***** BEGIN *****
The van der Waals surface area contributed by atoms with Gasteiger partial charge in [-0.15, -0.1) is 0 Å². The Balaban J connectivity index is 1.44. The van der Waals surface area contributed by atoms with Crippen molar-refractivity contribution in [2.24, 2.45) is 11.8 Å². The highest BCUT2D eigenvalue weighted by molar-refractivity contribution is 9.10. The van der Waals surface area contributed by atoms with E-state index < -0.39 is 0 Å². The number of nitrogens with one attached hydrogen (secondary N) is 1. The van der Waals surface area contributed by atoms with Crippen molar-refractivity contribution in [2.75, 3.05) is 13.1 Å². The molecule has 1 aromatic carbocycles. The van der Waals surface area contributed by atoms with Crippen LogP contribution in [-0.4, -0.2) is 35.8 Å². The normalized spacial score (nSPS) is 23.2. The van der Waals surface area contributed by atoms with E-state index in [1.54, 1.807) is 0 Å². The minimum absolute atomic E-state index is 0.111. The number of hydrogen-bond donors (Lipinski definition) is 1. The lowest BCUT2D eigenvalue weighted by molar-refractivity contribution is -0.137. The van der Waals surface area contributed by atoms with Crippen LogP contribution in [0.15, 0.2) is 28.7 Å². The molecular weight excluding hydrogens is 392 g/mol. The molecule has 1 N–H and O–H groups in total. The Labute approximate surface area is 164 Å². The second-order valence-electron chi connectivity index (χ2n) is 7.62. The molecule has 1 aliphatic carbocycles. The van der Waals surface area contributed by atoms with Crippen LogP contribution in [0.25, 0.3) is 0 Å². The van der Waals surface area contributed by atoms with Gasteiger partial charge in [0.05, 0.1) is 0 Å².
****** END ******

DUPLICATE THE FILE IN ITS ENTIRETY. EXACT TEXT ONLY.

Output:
The van der Waals surface area contributed by atoms with Gasteiger partial charge in [-0.15, -0.1) is 0 Å². The Balaban J connectivity index is 1.44. The van der Waals surface area contributed by atoms with Crippen molar-refractivity contribution in [2.24, 2.45) is 11.8 Å². The highest BCUT2D eigenvalue weighted by molar-refractivity contribution is 9.10. The van der Waals surface area contributed by atoms with E-state index < -0.39 is 0 Å². The number of nitrogens with one attached hydrogen (secondary N) is 1. The van der Waals surface area contributed by atoms with Crippen molar-refractivity contribution in [2.75, 3.05) is 13.1 Å². The molecule has 1 aromatic carbocycles. The van der Waals surface area contributed by atoms with Crippen LogP contribution in [-0.4, -0.2) is 35.8 Å². The normalized spacial score (nSPS) is 23.2. The van der Waals surface area contributed by atoms with E-state index in [1.54, 1.807) is 0 Å². The minimum absolute atomic E-state index is 0.111. The number of hydrogen-bond donors (Lipinski definition) is 1. The lowest BCUT2D eigenvalue weighted by molar-refractivity contribution is -0.137. The van der Waals surface area contributed by atoms with Crippen LogP contribution in [0.15, 0.2) is 28.7 Å². The molecular weight excluding hydrogens is 392 g/mol. The molecule has 1 N–H and O–H groups in total. The Labute approximate surface area is 164 Å². The second-order valence-electron chi connectivity index (χ2n) is 7.62. The molecule has 1 aliphatic carbocycles. The van der Waals surface area contributed by atoms with Crippen LogP contribution in [0.25, 0.3) is 0 Å². The van der Waals surface area contributed by atoms with Gasteiger partial charge in [0.05, 0.1) is 0 Å².